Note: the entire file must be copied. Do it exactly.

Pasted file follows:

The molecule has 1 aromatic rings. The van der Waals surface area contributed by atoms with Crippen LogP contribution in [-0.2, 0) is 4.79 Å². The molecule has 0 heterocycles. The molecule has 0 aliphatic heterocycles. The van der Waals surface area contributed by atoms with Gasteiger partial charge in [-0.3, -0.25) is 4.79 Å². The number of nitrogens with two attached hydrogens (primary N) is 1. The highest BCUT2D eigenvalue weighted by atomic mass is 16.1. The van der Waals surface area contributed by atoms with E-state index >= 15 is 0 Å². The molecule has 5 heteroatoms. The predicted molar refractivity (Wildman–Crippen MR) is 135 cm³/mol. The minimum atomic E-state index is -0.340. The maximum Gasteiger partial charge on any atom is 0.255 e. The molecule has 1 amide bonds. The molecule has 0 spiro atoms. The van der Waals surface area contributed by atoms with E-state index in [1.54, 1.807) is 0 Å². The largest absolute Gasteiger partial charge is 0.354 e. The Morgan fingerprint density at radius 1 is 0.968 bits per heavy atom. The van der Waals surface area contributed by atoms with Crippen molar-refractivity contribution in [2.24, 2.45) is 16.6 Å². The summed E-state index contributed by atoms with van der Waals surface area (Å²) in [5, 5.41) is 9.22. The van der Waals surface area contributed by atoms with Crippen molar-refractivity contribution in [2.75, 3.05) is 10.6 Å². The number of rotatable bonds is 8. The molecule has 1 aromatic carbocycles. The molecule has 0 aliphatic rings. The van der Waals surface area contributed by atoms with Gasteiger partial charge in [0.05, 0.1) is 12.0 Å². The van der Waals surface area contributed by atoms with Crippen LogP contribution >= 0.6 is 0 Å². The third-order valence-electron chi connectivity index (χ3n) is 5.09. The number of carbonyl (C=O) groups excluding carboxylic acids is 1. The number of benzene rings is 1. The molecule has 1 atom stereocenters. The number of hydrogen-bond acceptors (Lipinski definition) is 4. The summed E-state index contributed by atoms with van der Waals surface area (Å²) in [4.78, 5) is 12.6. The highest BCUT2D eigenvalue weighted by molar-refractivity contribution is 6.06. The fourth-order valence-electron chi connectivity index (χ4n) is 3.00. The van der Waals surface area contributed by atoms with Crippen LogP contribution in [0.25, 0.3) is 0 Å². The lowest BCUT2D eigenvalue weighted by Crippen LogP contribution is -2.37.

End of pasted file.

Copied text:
The molecule has 1 aromatic rings. The van der Waals surface area contributed by atoms with Crippen LogP contribution in [-0.2, 0) is 4.79 Å². The molecule has 0 heterocycles. The molecule has 0 aliphatic heterocycles. The van der Waals surface area contributed by atoms with Gasteiger partial charge in [-0.3, -0.25) is 4.79 Å². The number of nitrogens with two attached hydrogens (primary N) is 1. The highest BCUT2D eigenvalue weighted by atomic mass is 16.1. The van der Waals surface area contributed by atoms with E-state index >= 15 is 0 Å². The molecule has 5 heteroatoms. The predicted molar refractivity (Wildman–Crippen MR) is 135 cm³/mol. The minimum atomic E-state index is -0.340. The maximum Gasteiger partial charge on any atom is 0.255 e. The molecule has 1 amide bonds. The molecule has 0 spiro atoms. The van der Waals surface area contributed by atoms with E-state index in [1.54, 1.807) is 0 Å². The largest absolute Gasteiger partial charge is 0.354 e. The Morgan fingerprint density at radius 1 is 0.968 bits per heavy atom. The van der Waals surface area contributed by atoms with Crippen molar-refractivity contribution in [2.24, 2.45) is 16.6 Å². The summed E-state index contributed by atoms with van der Waals surface area (Å²) in [5, 5.41) is 9.22. The van der Waals surface area contributed by atoms with Crippen molar-refractivity contribution in [2.75, 3.05) is 10.6 Å². The number of rotatable bonds is 8. The molecule has 1 aromatic carbocycles. The molecule has 0 aliphatic rings. The van der Waals surface area contributed by atoms with Gasteiger partial charge in [0.05, 0.1) is 12.0 Å². The van der Waals surface area contributed by atoms with Crippen LogP contribution >= 0.6 is 0 Å². The third-order valence-electron chi connectivity index (χ3n) is 5.09. The number of carbonyl (C=O) groups excluding carboxylic acids is 1. The number of benzene rings is 1. The molecule has 1 atom stereocenters. The number of hydrogen-bond acceptors (Lipinski definition) is 4. The summed E-state index contributed by atoms with van der Waals surface area (Å²) in [4.78, 5) is 12.6. The highest BCUT2D eigenvalue weighted by molar-refractivity contribution is 6.06. The fourth-order valence-electron chi connectivity index (χ4n) is 3.00. The van der Waals surface area contributed by atoms with Crippen LogP contribution in [0.25, 0.3) is 0 Å². The lowest BCUT2D eigenvalue weighted by Crippen LogP contribution is -2.37.